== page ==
Development Camp 2013: Eric Roy



No strangers to drafting defenders from the WHL, the Calgary Flames snapped up Eric Roy of the Brandon Wheat Kings in the fifth round of the NHL Draft. A native of Saskatchewan, Roy is generally better known for his offensive skills than his defensive acumen – he had 17 goals (second-best on the Wheaties), but a minus-32 rating (second-worst).

Heading into the 2013-14 season, Roy will be one of a handful of Wheat Kings drafted by NHL clubs and, along with team captain and Islanders first round pick Ryan Pulock, will anchor a very young defensive core. While he’s still quite raw, he’s got a lot of potential and already has his offensive game rounded out. If he can shore up his defensive zone play, he could be quite a steal as a fifth round selection. Compared to his first-rounder teammate, Roy’s much more of a work in progress in a good way.

I caught up with Roy in early July at Flames development camp.


Ryan Pike: What’s the last week or so been like, just being a part of an NHL organization?

Eric Roy: It’s been tough, but you know, I’ve just been working hard every day. Coming here, it’s nothing like junior. It’s a lot more intense, a lot more fast. Bigger guys. But I thought I’ve been doing well here.

Last year in Brandon, both you and Ryan Pulock were getting a lot of attention from scouts. How did you go through the season and did having a teammate going through the same thing help you get through it?

I thought it was a pretty good season. I didn’t worry about the draft too much. I was waiting for the day to happen, and then it did, and I came to Calgary, but in the back of my mind it was there. I just worked hard every day. At the start of the season, me and Pulock told each other not to think about it, just go out and play, and help the team win.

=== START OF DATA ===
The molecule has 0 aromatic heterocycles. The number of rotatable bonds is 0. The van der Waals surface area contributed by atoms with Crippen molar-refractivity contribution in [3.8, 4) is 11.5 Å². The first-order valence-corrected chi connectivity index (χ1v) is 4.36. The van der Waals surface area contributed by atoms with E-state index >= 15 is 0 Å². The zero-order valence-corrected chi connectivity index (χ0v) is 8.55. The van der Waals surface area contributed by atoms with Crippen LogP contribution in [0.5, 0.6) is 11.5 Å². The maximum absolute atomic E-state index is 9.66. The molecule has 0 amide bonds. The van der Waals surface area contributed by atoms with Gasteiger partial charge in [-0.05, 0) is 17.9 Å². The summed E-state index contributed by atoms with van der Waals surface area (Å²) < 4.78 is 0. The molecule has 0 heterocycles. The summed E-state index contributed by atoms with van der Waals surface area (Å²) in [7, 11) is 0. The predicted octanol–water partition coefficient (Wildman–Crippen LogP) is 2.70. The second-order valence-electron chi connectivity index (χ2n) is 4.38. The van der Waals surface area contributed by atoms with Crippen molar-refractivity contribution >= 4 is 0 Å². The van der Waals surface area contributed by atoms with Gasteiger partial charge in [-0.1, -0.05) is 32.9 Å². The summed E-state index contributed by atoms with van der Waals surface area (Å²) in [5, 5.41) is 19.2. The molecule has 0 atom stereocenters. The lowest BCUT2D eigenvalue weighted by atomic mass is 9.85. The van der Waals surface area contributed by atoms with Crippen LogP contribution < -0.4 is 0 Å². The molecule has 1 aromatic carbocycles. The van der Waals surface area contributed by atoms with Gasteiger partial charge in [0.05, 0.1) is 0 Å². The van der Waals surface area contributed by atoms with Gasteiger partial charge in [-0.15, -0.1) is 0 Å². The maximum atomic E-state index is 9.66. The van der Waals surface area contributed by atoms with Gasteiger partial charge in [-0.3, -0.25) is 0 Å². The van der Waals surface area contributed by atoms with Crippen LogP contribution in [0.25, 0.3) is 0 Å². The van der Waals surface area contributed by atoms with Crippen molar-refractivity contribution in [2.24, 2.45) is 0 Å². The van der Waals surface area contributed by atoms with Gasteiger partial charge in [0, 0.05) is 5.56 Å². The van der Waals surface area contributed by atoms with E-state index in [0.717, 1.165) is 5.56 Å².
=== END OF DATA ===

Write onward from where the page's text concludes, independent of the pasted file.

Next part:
Being a guy from the west, is it helpful for your comfortable level getting drafted by a team from Western Canada?

Oh yeah. Obviously it’s a comfortable spot there. I’m familiar with Calgary. They’re a good organization and a great city and I’m just really happy to be here. 

For anybody who hasn’t seen you play very much, can you describe your game and what you bring to the table?

I think offensive abilities, that’s one of my strong attributes. A good first pass. Defensive part of it, I’ve been working on it from day one and it can only get better with time.

Brandon didn’t have the best year last year, but with the draft and everything behind you, what are your goals for the upcoming season?

Just go out and work hard every day. Get better, get stronger. Hopefully have a better team than we did last year. I think we will, because guys know what it takes now to play in the league and they’re a year older.

Flames Development Camp Profiles

    • BurningSensation

      What is interesting to me is that the Flames could get him in the 5th, especially since it was pondered aloud whether we should take him in the 3rd!

      It’s hard not to like the profile of a prospect like Roy. Big, strong, a plus skater, offensive abilities, with one glaring (and hopefully correctable) deficiency as a defender in his own end.

      A few questions I have;

      – Are the issues that depressed his performance resolved? (Are we even sure what they were?)

      – What role is he likely to play on the Wheaties this year?

      – Who is his likely defense partner?

      – How quality is the pairing?

      – How good is the team overall?

      – What does his timeline project as? Two years plus?

      Is he the second coming of John Carlson?

      • Truculence